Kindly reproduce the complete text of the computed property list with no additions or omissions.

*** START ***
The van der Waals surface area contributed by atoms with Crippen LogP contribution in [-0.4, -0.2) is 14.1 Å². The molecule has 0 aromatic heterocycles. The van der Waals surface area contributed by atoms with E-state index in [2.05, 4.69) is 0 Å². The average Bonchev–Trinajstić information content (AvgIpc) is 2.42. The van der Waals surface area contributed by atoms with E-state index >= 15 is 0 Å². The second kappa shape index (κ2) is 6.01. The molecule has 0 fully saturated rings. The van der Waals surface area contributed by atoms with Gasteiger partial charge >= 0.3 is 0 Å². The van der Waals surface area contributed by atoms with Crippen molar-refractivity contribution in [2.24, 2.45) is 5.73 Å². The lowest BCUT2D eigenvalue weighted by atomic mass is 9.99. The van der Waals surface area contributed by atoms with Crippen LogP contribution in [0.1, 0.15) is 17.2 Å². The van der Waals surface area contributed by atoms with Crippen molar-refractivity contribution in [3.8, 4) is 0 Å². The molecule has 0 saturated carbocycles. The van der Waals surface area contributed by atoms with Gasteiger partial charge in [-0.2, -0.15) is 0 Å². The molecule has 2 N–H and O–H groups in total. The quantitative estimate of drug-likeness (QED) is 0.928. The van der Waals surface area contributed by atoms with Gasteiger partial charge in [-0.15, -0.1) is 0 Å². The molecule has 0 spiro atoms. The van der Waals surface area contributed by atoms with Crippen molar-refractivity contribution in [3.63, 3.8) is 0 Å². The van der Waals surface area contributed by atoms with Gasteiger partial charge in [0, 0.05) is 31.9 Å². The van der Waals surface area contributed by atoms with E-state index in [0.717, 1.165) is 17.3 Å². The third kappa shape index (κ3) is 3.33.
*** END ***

The van der Waals surface area contributed by atoms with Crippen LogP contribution in [-0.4, -0.2) is 14.1 Å². The molecule has 0 aromatic heterocycles. The van der Waals surface area contributed by atoms with E-state index in [2.05, 4.69) is 0 Å². The average Bonchev–Trinajstić information content (AvgIpc) is 2.42. The van der Waals surface area contributed by atoms with E-state index >= 15 is 0 Å². The second kappa shape index (κ2) is 6.01. The molecule has 0 fully saturated rings. The van der Waals surface area contributed by atoms with Gasteiger partial charge >= 0.3 is 0 Å². The van der Waals surface area contributed by atoms with Crippen molar-refractivity contribution in [2.24, 2.45) is 5.73 Å². The lowest BCUT2D eigenvalue weighted by atomic mass is 9.99. The van der Waals surface area contributed by atoms with Crippen LogP contribution in [0.1, 0.15) is 17.2 Å². The van der Waals surface area contributed by atoms with Crippen molar-refractivity contribution in [3.8, 4) is 0 Å². The molecule has 0 saturated carbocycles. The van der Waals surface area contributed by atoms with Gasteiger partial charge in [-0.2, -0.15) is 0 Å². The molecule has 2 N–H and O–H groups in total. The quantitative estimate of drug-likeness (QED) is 0.928. The van der Waals surface area contributed by atoms with Gasteiger partial charge in [-0.15, -0.1) is 0 Å². The molecule has 0 spiro atoms. The van der Waals surface area contributed by atoms with Crippen molar-refractivity contribution in [3.63, 3.8) is 0 Å². The van der Waals surface area contributed by atoms with Gasteiger partial charge in [0, 0.05) is 31.9 Å². The van der Waals surface area contributed by atoms with E-state index in [0.717, 1.165) is 17.3 Å². The third kappa shape index (κ3) is 3.33.